View of the Western Mediterranean region and location of Barranc de la Boella, Isernia La Pineta and Torralba sites in the Iberian and Italian Peninsula
A Panoramic view of the Barranc de la Boella site. White arrows indicate the place of each site; (B) View of La Mina site and location in the gully; (C) View of El Forn and location in the gully; (D) View of Pit 1 and location in the gully; (E) Lithostratigraphic units and archeopaleontological levels identified at La Mina and El Forn (Modified from Vallverdú et al., (2014a, b))
Remains recovered from Barranc de la Boella with evidence of bone surface alteration: (A) hippopotamus maxilla; (B) horse astragalus; (C) deer jaw; (D) horse vertebra
Jaws recovered from Isernia La Pineta, 3 coll, with evidence of bone surface alteration belonging to a rhinoceros (A), deer (B), and suid (C) materils hosted at UNIFE
Remains recovered from Torralba with evidence of bone surface alteration: (A) elephant limb bone fragment (hosted at MNCN-CSIC); (B) rhinoceros jaw (hosted at MNS)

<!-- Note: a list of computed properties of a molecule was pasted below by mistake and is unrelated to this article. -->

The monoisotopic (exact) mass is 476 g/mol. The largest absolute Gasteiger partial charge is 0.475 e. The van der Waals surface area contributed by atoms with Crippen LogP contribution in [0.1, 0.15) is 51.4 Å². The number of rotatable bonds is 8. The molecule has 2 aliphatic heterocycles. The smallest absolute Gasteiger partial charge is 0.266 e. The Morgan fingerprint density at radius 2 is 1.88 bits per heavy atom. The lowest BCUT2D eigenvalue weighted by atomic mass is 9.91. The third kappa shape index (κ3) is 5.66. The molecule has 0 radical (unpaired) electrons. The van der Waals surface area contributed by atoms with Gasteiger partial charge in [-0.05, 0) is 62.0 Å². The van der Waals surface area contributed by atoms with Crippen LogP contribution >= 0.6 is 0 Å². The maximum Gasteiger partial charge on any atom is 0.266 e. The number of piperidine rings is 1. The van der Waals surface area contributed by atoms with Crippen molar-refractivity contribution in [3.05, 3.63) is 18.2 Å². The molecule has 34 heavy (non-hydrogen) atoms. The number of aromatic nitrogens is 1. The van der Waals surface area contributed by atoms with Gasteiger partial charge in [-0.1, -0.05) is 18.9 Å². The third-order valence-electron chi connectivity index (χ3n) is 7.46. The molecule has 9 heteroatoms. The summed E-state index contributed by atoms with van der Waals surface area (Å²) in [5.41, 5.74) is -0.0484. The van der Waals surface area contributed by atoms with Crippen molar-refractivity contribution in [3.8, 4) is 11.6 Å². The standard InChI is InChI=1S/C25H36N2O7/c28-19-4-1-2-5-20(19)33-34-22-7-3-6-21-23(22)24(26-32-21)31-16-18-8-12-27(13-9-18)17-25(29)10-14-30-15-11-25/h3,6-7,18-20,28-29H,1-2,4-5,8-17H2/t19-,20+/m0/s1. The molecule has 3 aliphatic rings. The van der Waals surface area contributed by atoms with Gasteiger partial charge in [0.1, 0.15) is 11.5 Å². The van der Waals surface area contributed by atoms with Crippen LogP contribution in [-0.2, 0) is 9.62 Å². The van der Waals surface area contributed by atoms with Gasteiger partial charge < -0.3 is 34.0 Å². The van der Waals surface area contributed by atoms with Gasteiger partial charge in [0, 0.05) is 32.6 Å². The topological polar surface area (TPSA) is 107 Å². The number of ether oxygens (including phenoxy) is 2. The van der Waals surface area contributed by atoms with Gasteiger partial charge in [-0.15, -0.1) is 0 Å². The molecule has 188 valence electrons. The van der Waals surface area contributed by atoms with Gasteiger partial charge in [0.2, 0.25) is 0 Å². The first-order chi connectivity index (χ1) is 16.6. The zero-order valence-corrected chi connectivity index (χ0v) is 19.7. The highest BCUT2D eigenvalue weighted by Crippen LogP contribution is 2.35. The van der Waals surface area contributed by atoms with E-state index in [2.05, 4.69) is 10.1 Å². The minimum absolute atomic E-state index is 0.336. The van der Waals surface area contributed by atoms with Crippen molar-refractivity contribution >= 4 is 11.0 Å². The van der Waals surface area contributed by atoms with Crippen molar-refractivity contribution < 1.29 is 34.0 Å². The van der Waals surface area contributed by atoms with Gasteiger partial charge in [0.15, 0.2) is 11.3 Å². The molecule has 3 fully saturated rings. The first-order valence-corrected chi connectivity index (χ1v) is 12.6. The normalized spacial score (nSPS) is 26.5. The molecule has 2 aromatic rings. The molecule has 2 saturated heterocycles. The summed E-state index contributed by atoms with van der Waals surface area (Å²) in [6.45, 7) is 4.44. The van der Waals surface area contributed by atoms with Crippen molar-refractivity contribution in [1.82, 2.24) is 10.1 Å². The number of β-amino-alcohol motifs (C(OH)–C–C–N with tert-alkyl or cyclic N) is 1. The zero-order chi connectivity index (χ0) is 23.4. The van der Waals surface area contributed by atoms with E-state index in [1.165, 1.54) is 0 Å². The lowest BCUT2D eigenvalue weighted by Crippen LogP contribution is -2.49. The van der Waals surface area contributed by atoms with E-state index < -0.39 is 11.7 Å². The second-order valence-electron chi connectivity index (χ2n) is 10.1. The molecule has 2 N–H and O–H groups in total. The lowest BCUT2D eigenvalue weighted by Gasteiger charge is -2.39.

A commonly identified problem in open-air sites is the poor preservation of bone surfaces because of the multiple agents and processes that act on them. In these assemblages, surface modifications of anthropic origin can be scarce or null, and its activity is mainly inferred through the stone tools and evidence of anthropogenic breakage. Carnivore activity is also frequent. La Mina and El Forn (Barranc de la Boella), Isernia La Pineta, and Torralba are open-air assemblages from the Early and Middle Pleistocene that have contributed to our knowledge of the activities that Lower Paleolithic hominins developed in open spaces. These sites show poorly preserved bone surfaces, evidence of carnivore activity, and few indications of human use on the faunal remains, although stone tools recovered are unequivocal sign of a hominin presence at those sites. Here, we present a synthesis of the taphonomic conducted at these sites with the aim of describing how this kind of work can be conducted at Paleolithic open-air sites using several different proxies, considering the limitations commonly identified in assemblages with poorly preserved bone surfaces. The absence or scarcity of cut marks could be related to the poor preservation of the faunal remains. However, it is impossible to affirm that any such marks were originally present, as hominins may have performed activities not linked to animal carcasses. Anatomical profiles have been presented as a useful tool for reconstructing the paleoecological environments and for allowing inferences to be made about the levels of competition among large predators. The assemblages reflect similarities in the deposition type of the remains and the use of these open spaces by hominins at different times during the Lower Paleolithic.